A classic-modern sans serif appearing in two forms — ”standard“ and a ”stylistic alternate“ with uncial script-orientated characters which give the font a completely different ”look.“
The »basic typeface« is a sans serif in the classic-modern style of type creations of the early 20th century — godfathered by Futura from Paul Renner and Gill Sans from Eric Gill. The Roman Capitalis provided the model for the classically proportioned capital letters and the harmonic shapes of the humanistic minuscule for the lower case characters. And so a font with pleasant rhythmic proportions was created and is extremely comfortable to read, especially in large amounts of text; but, it is also reader-friendly under adverse typographic conditions on the monitor.
A terse character is the f, having a shortened ascender and managing without the usual sweeping bow in reading order.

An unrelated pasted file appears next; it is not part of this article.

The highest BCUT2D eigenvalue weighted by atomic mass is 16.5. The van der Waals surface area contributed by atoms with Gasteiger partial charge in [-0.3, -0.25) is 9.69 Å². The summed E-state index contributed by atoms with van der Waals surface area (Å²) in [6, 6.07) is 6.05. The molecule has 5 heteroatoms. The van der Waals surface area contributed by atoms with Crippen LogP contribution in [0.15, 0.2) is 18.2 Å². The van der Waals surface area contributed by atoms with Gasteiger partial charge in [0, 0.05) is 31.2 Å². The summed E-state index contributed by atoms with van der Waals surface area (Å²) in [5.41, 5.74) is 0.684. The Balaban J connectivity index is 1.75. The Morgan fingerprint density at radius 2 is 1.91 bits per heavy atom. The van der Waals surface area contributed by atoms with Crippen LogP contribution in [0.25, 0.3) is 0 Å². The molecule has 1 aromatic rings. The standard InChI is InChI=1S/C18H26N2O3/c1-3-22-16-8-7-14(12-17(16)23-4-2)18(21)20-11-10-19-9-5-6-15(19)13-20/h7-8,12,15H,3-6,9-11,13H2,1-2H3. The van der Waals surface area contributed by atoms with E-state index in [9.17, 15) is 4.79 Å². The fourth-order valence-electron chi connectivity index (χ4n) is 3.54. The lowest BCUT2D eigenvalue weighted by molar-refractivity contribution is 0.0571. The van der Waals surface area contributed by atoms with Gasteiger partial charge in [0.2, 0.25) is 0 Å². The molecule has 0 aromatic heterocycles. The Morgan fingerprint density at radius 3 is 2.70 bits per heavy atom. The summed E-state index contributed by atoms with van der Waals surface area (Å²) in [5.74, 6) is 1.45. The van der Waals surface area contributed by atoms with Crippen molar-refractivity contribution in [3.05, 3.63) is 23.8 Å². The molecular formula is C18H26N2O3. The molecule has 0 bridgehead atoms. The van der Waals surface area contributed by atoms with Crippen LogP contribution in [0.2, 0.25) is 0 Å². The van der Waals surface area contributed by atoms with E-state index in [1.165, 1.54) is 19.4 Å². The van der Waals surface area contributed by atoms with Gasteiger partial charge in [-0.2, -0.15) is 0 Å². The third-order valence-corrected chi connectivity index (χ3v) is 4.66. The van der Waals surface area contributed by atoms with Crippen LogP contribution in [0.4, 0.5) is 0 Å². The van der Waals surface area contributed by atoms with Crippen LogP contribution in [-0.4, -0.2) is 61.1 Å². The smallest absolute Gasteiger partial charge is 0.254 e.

The determining element in the appearance of Faber Sans is seen in the wide round forms of b c d e o p q and C D G O Q , and this formal characteristic is even more emphasized with the use of the round a and g of the stylistic alternates. Contrast to the soft round forms is provided by the points of all characters derived from the triangle: v w z , and especially the capitals A M N V W Z .
A ”second“ typeface with its own personal character resulted as stylistic alternates were designed for the letters a f g l u. And the r is given a playful point in the stylistic alternates. The stylistic alternate can be accessed via the OpenType-Functions salt or stylistic set 3 - 8 (and of course the glyph panel).
Other OpenType features are: small caps, tabular figures, old style figures, circled numbers (stylistic set 1), negative circled numbers (stylistic set 2), fractions.
Unlike classic sans serifs, Faber Sans includes a ”true“ italic. The italic characters are not simply just slanted variations of the upright, but the characters originated out of handwriting styles; they are rounder and the stroke flow is more fluent than on the upright letters.
Some italic letters truly have their very own design which clearly comes from handwriting, particularly noticeable on a and g.
And a special feature for the German-speaking part of the world: in Faber Sans there is a »long s« and a »capital sharp S.«